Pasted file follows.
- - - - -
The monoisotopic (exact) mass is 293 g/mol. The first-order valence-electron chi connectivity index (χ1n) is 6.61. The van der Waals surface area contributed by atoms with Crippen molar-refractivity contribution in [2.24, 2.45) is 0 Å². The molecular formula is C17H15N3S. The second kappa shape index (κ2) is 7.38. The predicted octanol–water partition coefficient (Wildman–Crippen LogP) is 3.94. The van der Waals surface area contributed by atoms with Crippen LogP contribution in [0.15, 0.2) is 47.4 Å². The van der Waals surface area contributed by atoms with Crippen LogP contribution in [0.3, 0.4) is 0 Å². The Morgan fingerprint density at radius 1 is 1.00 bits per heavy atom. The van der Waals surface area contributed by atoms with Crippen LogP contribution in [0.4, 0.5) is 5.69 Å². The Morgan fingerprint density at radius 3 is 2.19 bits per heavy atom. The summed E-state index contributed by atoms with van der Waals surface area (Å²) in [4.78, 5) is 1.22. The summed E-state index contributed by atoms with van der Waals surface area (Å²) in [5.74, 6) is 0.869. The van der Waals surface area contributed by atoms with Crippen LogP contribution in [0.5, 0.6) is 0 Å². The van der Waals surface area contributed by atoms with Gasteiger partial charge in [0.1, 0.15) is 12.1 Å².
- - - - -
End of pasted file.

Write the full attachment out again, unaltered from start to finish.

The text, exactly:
The monoisotopic (exact) mass is 293 g/mol. The first-order valence-electron chi connectivity index (χ1n) is 6.61. The van der Waals surface area contributed by atoms with Crippen molar-refractivity contribution in [2.24, 2.45) is 0 Å². The molecular formula is C17H15N3S. The second kappa shape index (κ2) is 7.38. The predicted octanol–water partition coefficient (Wildman–Crippen LogP) is 3.94. The van der Waals surface area contributed by atoms with Crippen LogP contribution in [0.15, 0.2) is 47.4 Å². The van der Waals surface area contributed by atoms with Crippen LogP contribution in [0.3, 0.4) is 0 Å². The Morgan fingerprint density at radius 1 is 1.00 bits per heavy atom. The van der Waals surface area contributed by atoms with Crippen LogP contribution in [0.4, 0.5) is 5.69 Å². The Morgan fingerprint density at radius 3 is 2.19 bits per heavy atom. The summed E-state index contributed by atoms with van der Waals surface area (Å²) in [4.78, 5) is 1.22. The summed E-state index contributed by atoms with van der Waals surface area (Å²) in [5.74, 6) is 0.869. The van der Waals surface area contributed by atoms with Crippen LogP contribution in [0.5, 0.6) is 0 Å². The van der Waals surface area contributed by atoms with Gasteiger partial charge in [0.1, 0.15) is 12.1 Å².